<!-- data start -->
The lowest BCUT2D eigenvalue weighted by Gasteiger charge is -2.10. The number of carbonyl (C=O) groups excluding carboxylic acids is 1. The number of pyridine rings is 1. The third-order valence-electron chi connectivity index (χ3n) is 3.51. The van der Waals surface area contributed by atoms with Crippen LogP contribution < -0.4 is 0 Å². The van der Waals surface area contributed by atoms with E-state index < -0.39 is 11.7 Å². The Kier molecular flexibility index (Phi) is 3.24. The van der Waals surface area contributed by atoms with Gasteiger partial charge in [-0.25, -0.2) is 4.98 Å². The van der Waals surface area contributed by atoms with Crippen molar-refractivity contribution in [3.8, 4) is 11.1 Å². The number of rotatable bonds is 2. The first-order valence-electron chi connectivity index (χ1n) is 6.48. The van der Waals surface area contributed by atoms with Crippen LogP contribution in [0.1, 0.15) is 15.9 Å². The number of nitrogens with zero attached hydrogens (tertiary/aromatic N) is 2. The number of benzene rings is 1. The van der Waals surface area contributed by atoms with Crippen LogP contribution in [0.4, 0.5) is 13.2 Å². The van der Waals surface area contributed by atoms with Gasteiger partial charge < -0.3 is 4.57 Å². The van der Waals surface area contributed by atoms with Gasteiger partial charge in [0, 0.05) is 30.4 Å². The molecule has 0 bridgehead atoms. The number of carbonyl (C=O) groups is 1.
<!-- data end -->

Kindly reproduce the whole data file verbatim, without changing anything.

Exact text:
The lowest BCUT2D eigenvalue weighted by Gasteiger charge is -2.10. The number of carbonyl (C=O) groups excluding carboxylic acids is 1. The number of pyridine rings is 1. The third-order valence-electron chi connectivity index (χ3n) is 3.51. The van der Waals surface area contributed by atoms with Crippen LogP contribution < -0.4 is 0 Å². The van der Waals surface area contributed by atoms with E-state index < -0.39 is 11.7 Å². The Kier molecular flexibility index (Phi) is 3.24. The van der Waals surface area contributed by atoms with Gasteiger partial charge in [-0.25, -0.2) is 4.98 Å². The van der Waals surface area contributed by atoms with Crippen molar-refractivity contribution in [3.8, 4) is 11.1 Å². The number of rotatable bonds is 2. The first-order valence-electron chi connectivity index (χ1n) is 6.48. The van der Waals surface area contributed by atoms with Crippen LogP contribution in [0.1, 0.15) is 15.9 Å². The number of nitrogens with zero attached hydrogens (tertiary/aromatic N) is 2. The number of benzene rings is 1. The van der Waals surface area contributed by atoms with Crippen LogP contribution in [0.4, 0.5) is 13.2 Å². The van der Waals surface area contributed by atoms with Gasteiger partial charge < -0.3 is 4.57 Å². The van der Waals surface area contributed by atoms with Gasteiger partial charge in [0, 0.05) is 30.4 Å². The molecule has 0 bridgehead atoms. The number of carbonyl (C=O) groups is 1.